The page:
The US dollar is the titanium of treaties worldwide. In a crisis, everyone buys dollars, because people worldwide are willing to accept it. In my travels, I've used dollars to buy a soda in a village in West Africa, buy souvenirs at the pyramids in Egypt, buy food in a small town in India and pay for a bunk at a mountain hut high in the Swiss Alps .

Dollar Falls, Stocks Rise

This wide acceptance of the US dollar was incredibly valuable during the 2008 financial crisis. Around the world, people were selling stocks in a panic and putting their money into US dollars. As a result, the dollar soared higher as stocks crashed.

And then in March 2009, the dollar peaked, allowing US stocks to put in a bottom before soaring once again.

This pattern, which I worked out during the 2008 financial crisis, has continued to work through the current bull market. Every time the US dollar has rallied, the stock market has crashed. And when the dollar crashes, the stock market soars.

This pattern has begun to play out once again. From its low point in May 2014 to its early high in March 2015, the US Dollar Index has jumped 25%. And through 2015 into February 2016, the index has soared even higher. And of course, just like the pattern predicted … stocks around the world plunged.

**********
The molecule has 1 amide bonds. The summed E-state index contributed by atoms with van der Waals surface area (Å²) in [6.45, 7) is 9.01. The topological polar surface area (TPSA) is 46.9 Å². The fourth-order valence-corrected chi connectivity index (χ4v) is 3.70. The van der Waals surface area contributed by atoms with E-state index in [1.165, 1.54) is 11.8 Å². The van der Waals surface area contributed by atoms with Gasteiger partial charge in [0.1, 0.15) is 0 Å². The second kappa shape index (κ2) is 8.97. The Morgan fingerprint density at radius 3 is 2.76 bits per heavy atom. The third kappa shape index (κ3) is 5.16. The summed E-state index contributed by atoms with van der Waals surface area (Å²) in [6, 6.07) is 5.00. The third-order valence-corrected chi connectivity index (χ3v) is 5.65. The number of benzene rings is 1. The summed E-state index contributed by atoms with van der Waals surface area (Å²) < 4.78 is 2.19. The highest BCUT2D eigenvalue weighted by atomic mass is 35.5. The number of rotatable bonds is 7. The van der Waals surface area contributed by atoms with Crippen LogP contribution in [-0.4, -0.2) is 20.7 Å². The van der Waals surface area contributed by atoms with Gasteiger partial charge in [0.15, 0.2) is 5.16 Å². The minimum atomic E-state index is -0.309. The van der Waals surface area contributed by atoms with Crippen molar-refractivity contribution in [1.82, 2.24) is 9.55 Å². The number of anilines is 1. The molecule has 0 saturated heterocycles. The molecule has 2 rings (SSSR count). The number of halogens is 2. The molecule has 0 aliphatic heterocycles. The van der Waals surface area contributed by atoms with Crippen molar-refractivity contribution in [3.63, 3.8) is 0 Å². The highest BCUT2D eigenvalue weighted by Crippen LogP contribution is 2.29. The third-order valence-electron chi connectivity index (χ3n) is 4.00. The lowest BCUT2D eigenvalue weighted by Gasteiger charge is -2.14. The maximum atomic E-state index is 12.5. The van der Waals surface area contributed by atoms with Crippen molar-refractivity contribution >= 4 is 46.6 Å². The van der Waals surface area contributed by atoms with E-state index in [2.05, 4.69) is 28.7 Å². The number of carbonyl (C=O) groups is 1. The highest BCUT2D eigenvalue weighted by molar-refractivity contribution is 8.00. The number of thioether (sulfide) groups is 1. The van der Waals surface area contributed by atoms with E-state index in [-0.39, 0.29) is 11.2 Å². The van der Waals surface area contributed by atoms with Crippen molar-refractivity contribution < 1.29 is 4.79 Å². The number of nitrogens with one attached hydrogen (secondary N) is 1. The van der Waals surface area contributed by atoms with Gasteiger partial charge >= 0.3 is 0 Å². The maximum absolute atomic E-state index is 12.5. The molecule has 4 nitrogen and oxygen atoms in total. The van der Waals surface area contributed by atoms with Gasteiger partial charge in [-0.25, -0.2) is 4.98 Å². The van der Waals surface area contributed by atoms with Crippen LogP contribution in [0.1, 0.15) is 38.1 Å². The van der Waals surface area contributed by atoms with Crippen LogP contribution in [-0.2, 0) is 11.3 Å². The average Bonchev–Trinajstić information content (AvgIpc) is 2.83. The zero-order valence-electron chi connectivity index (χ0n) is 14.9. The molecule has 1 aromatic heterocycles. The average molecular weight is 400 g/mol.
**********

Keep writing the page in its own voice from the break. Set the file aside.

In other words, people who control the big money at banks, hedge funds, etc. are still programmed to do as they did during the financial crisis. So, the moment there is something to worry about – Greece, China, the oil price crash, rising US interest rates – people dump stocks and buy US dollars.

Bottom line: If you own stocks, you want a weak dollar. Why? Because the big-money investors are programmed to buy stocks when the dollar drops.

A New Fly in the Ointment

Will this system continue to work flawlessly?

Well, there's a new detail that's just becoming more important to investors. It's one that I believe could cause the value of the US dollar to crash.

Donald Trump.

The businessman, who is now set to be the Republican Party's nominee for US president, has promised to spend as much as $ 1 trillion to rebuild American infrastructure. Now, I do not know if Trump is going to be elected president. However, it's clear that if he gets elected, the US dollar is going to crash.

That's because his $ 1 trillion in spending is going to flood the market for US dollars as the government suddenly increases the supply of US dollars worldwide. And unless someone wants another $ 1 trillion in our currency, the US dollar is going to go down. That's just basic supply and demand. Supply is going to vastly outpace demand, pushing the value of the commodity down – in this case, it's the dollar.

And since people still have the same habit from the last financial crisis, we know what's going to happen when the dollar tumbles – stocks are going to go up.

The Trump Dollar Crash

Companies that directly benefit from Trump's $ 1 trillion infrastructure spending could also see their shares skyrocket. And so could stocks that directly benefit from a crashing US dollar.

Source by Paul Mampilly